Mental capacity and making decisions
Mental capacity relates to someone’s ability to understand and make decisions. Someone may lack mental capacity because of their health or a disability. People living with a terminal illness and their carer may need to prepare themselves if there’s a possibility that they will lose their mental capacity.
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The Mental Capacity Act 2005 is designed to protect people aged 16 and over who live in England and Wales. It applies in situations where someone is believed to lack mental capacity (the ability) to understand and make decisions. This could be because of a mental health condition (for example, dementia) or a severe learning disability, brain injury, stroke or being given end-of-life sedation.
The Mental Capacity Act doesn’t apply to people living in Northern Ireland and Scotland, although some of the practical steps are similar.
The Mental Capacity Act protects people by:
- enabling them to make as many decisions as they can for themselves
- enabling them, in advance of losing mental capacity, to make decisions about (and to appoint another person to make decisions on their behalf about) their personal welfare, medical treatment or property
- allowing decisions about someone’s personal welfare, medical treatment or property to be made on their behalf and in their best interest when they’ve not made any future plans and can’t make a decision at the time
- ensuring that the person’s local health body or council supports them to make decisions about serious medical treatment or moving to a care home when there are no family or friends available
- protecting carers from being taken to court if something goes wrong while they’ve honestly and reasonably tried to act in the best interests of the person they look after
About mental capacity
Under the Mental Capacity Act a person should be supported to make their own decisions as much as possible. Many people with dementia, for example, are able to make decisions with the right support and encouragement.
Mental capacity can vary from day to day, and issue to issue. It can also vary according to the type and importance of the decision being taken. A person might be able to decide that they want to live at home (not a care home), but not be able to decide what to do about their Will.
You can only take decisions on someone else’s behalf if that person has been assessed as lacking capacity. Even then, you can only make those decisions that the person assessed as lacking capacity can’t make for themself. For example, if they’re able to decide that they want to live at home, their wishes should be followed, even if they lack capacity to make a Will.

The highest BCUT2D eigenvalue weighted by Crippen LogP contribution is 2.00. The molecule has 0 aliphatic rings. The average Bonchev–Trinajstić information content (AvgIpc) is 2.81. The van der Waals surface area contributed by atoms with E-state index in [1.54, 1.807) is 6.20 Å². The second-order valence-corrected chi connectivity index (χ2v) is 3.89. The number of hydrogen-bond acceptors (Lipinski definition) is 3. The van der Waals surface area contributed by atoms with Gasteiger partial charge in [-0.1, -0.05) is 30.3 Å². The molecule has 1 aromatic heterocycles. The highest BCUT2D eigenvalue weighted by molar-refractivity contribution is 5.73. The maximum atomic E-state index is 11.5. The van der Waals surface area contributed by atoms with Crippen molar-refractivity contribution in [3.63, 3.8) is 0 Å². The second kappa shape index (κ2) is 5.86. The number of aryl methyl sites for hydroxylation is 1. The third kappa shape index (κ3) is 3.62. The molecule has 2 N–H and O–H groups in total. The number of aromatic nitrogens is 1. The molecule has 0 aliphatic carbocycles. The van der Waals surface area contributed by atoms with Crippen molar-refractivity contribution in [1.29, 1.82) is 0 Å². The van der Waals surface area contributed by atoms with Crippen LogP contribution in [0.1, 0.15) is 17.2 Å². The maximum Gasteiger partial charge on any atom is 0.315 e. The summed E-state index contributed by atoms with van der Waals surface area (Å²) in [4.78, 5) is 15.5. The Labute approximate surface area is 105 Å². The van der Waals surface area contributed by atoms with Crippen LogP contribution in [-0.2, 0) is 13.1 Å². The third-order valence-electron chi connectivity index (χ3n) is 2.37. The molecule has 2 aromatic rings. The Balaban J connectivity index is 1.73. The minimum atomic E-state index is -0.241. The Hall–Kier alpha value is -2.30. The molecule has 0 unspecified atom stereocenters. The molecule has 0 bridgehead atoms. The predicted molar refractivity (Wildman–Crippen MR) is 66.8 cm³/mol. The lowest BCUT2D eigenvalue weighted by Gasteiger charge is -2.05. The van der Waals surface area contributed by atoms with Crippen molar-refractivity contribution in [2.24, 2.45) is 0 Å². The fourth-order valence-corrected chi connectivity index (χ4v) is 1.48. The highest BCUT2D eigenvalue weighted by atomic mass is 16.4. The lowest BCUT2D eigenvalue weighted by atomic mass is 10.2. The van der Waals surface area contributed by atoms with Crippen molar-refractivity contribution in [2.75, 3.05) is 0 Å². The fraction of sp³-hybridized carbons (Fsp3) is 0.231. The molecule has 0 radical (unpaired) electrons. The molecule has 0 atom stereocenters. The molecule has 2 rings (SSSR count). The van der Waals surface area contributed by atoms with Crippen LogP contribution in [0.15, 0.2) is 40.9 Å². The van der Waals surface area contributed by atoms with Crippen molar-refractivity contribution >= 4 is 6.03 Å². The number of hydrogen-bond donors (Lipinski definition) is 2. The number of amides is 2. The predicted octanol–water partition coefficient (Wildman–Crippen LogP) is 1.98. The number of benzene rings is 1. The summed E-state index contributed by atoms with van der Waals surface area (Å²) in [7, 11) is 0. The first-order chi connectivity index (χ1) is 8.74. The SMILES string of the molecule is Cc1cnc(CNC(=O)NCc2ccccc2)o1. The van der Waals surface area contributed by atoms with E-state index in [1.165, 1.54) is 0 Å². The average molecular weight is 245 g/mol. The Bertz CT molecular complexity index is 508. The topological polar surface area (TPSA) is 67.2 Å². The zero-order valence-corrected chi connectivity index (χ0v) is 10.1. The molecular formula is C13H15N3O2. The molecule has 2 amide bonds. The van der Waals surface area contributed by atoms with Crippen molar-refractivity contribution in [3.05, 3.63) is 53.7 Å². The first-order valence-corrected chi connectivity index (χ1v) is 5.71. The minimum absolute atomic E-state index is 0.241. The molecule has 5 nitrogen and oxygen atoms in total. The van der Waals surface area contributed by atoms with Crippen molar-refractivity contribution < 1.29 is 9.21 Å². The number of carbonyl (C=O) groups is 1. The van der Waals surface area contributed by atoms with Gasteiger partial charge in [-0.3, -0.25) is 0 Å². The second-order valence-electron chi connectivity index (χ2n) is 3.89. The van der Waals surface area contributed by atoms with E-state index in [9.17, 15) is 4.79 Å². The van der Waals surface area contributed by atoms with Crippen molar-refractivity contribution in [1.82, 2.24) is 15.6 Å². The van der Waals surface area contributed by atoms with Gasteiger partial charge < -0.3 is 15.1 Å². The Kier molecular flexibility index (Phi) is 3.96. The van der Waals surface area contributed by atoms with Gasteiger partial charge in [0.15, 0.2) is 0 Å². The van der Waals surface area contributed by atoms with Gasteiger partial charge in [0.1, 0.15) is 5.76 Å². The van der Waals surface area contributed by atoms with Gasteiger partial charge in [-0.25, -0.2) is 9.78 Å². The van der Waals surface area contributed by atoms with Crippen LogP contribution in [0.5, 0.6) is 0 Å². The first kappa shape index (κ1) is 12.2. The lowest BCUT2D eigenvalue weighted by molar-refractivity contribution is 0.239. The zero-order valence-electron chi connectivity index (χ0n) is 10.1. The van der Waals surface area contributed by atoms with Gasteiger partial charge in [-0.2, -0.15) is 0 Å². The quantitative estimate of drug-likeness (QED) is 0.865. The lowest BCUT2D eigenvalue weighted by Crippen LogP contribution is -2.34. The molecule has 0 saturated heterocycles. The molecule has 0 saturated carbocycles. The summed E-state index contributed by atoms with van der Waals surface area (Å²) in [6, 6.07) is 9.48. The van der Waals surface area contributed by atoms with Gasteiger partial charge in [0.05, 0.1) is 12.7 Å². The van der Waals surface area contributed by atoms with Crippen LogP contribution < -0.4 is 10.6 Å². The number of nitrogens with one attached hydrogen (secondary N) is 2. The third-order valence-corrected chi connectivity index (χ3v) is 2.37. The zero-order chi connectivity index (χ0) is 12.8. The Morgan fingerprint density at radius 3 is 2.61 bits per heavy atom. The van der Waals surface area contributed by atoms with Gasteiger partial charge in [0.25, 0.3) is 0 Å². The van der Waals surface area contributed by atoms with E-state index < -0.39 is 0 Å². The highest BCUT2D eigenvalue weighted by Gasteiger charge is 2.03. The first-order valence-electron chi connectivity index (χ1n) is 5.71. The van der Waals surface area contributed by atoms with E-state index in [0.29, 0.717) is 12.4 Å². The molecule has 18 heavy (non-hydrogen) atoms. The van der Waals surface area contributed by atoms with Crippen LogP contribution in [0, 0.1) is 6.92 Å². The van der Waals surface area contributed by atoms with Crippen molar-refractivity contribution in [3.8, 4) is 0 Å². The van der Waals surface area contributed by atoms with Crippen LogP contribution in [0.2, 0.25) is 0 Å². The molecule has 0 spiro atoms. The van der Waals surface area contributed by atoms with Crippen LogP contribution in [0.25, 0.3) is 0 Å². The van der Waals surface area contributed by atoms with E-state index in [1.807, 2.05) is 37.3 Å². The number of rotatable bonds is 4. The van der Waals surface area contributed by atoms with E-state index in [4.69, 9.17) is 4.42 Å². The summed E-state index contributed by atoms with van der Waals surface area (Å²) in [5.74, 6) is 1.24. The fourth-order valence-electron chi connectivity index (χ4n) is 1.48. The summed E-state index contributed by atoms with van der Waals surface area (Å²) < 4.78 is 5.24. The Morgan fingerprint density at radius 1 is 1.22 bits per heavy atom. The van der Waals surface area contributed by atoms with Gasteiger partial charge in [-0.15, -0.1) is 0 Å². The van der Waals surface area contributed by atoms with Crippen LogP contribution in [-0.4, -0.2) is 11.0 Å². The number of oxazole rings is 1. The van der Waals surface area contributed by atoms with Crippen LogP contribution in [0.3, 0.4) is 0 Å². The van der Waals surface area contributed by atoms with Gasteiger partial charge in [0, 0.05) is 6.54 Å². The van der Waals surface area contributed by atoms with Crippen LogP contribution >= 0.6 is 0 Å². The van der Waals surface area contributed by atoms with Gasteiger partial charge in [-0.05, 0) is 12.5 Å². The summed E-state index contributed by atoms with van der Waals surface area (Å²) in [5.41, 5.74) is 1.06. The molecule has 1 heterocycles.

Mental capacity isn’t based on the ability to make a wise or sensible decision.
All practical steps to help a person make a decision must have been taken without success, before someone else can make a decision on their behalf. Practical steps might include:
- involving a family member, carer or advocate to help them communicate their wishes
- ensuring written information is made more accessible
- using visual aids and non-verbal communication if appropriate
- involving someone who knows them to support them to express their wishes
It may involve an advocate, and this will depend on what kind of advocacy services are available in the area. If they’re in hospital, this could be someone from PALS (Patient Advice and Liaison Service), but that won’t apply if they’re in a care home. It could be someone from the Alzheimer’s Society if they suffer from dementia and the charity provides a service in the area. There are no specific rules about what counts as an advocate and it’s up to the person and anyone supporting them to find out if there’s anyone else who can help.
How it’s decided whether someone has mental capacity
Providers of services and their staff are required by law to assume that a person is capable. They must offer any support that may help the person to make a decision.
If the person is still unable to make a decision, a capacity assessment will be carried out by a healthcare professional. They will assess whether the person is able to make a specific decision, which includes:
- being able to understand the information relevant to the decision
- retain that information and use or weigh up that information to make a decision
If the person can’t do any of these things, or they’re unable to communicate their decision, they’ll be treated as not having mental capacity to make that specific decision.
If it’s felt that they don’t have capacity for a particular decision, their health professionals will need to carefully consider what’s in the person’s best interests. They’ll also need to consider anything that the person has said before and the views of relatives and friends. A person’s wishes should be taken into account as much as possible.
Ways of deciding for someone who lacks mental capacity
If it’s decided that a person lacks mental capacity, two possible ways for someone else to make decisions for them are:
- where they’ve previously been granted Power of Attorney, which can now be put into effect